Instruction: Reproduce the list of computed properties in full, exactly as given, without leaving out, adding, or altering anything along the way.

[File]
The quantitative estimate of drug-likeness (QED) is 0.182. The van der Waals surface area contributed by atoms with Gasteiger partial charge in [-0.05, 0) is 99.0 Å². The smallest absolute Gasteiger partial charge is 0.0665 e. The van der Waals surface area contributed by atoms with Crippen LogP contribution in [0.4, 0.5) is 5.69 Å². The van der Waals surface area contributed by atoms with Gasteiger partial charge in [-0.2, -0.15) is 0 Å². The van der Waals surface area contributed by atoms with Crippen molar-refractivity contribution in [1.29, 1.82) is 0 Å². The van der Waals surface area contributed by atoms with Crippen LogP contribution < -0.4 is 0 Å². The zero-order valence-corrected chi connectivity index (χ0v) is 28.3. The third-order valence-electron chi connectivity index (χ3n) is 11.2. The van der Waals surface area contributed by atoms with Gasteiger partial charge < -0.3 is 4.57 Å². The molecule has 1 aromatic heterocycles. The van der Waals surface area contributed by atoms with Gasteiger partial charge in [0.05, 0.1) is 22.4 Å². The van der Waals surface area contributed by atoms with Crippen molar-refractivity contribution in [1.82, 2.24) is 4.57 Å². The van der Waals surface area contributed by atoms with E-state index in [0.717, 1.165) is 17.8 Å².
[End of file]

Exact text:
The quantitative estimate of drug-likeness (QED) is 0.182. The van der Waals surface area contributed by atoms with Gasteiger partial charge in [-0.05, 0) is 99.0 Å². The smallest absolute Gasteiger partial charge is 0.0665 e. The van der Waals surface area contributed by atoms with Crippen LogP contribution in [0.4, 0.5) is 5.69 Å². The van der Waals surface area contributed by atoms with Gasteiger partial charge in [-0.2, -0.15) is 0 Å². The van der Waals surface area contributed by atoms with Crippen molar-refractivity contribution in [1.29, 1.82) is 0 Å². The van der Waals surface area contributed by atoms with Crippen LogP contribution < -0.4 is 0 Å². The zero-order valence-corrected chi connectivity index (χ0v) is 28.3. The third-order valence-electron chi connectivity index (χ3n) is 11.2. The van der Waals surface area contributed by atoms with Gasteiger partial charge < -0.3 is 4.57 Å². The molecule has 1 aromatic heterocycles. The van der Waals surface area contributed by atoms with Gasteiger partial charge in [0.05, 0.1) is 22.4 Å². The van der Waals surface area contributed by atoms with Crippen molar-refractivity contribution in [1.82, 2.24) is 4.57 Å². The van der Waals surface area contributed by atoms with E-state index in [0.717, 1.165) is 17.8 Å².